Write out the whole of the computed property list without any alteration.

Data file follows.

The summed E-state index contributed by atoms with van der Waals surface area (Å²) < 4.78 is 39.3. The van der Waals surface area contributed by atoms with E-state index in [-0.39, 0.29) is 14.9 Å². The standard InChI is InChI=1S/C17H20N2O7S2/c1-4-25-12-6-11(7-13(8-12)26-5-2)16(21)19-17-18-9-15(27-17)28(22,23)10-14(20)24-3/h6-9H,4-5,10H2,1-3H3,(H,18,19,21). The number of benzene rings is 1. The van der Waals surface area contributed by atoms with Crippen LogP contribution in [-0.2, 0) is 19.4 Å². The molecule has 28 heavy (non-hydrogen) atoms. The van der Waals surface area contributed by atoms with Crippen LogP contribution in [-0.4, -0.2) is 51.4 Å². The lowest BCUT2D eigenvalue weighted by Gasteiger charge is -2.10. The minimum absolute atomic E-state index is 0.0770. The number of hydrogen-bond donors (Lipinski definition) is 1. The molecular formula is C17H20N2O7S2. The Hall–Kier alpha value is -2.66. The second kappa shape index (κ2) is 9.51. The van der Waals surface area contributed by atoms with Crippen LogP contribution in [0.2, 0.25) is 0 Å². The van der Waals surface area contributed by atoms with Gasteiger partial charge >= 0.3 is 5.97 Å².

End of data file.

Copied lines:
The summed E-state index contributed by atoms with van der Waals surface area (Å²) < 4.78 is 39.3. The van der Waals surface area contributed by atoms with E-state index in [-0.39, 0.29) is 14.9 Å². The standard InChI is InChI=1S/C17H20N2O7S2/c1-4-25-12-6-11(7-13(8-12)26-5-2)16(21)19-17-18-9-15(27-17)28(22,23)10-14(20)24-3/h6-9H,4-5,10H2,1-3H3,(H,18,19,21). The number of benzene rings is 1. The van der Waals surface area contributed by atoms with Crippen LogP contribution in [-0.2, 0) is 19.4 Å². The molecule has 28 heavy (non-hydrogen) atoms. The van der Waals surface area contributed by atoms with Crippen LogP contribution in [-0.4, -0.2) is 51.4 Å². The lowest BCUT2D eigenvalue weighted by Gasteiger charge is -2.10. The minimum absolute atomic E-state index is 0.0770. The number of hydrogen-bond donors (Lipinski definition) is 1. The molecular formula is C17H20N2O7S2. The Hall–Kier alpha value is -2.66. The second kappa shape index (κ2) is 9.51. The van der Waals surface area contributed by atoms with Crippen LogP contribution in [0.2, 0.25) is 0 Å². The van der Waals surface area contributed by atoms with Gasteiger partial charge >= 0.3 is 5.97 Å².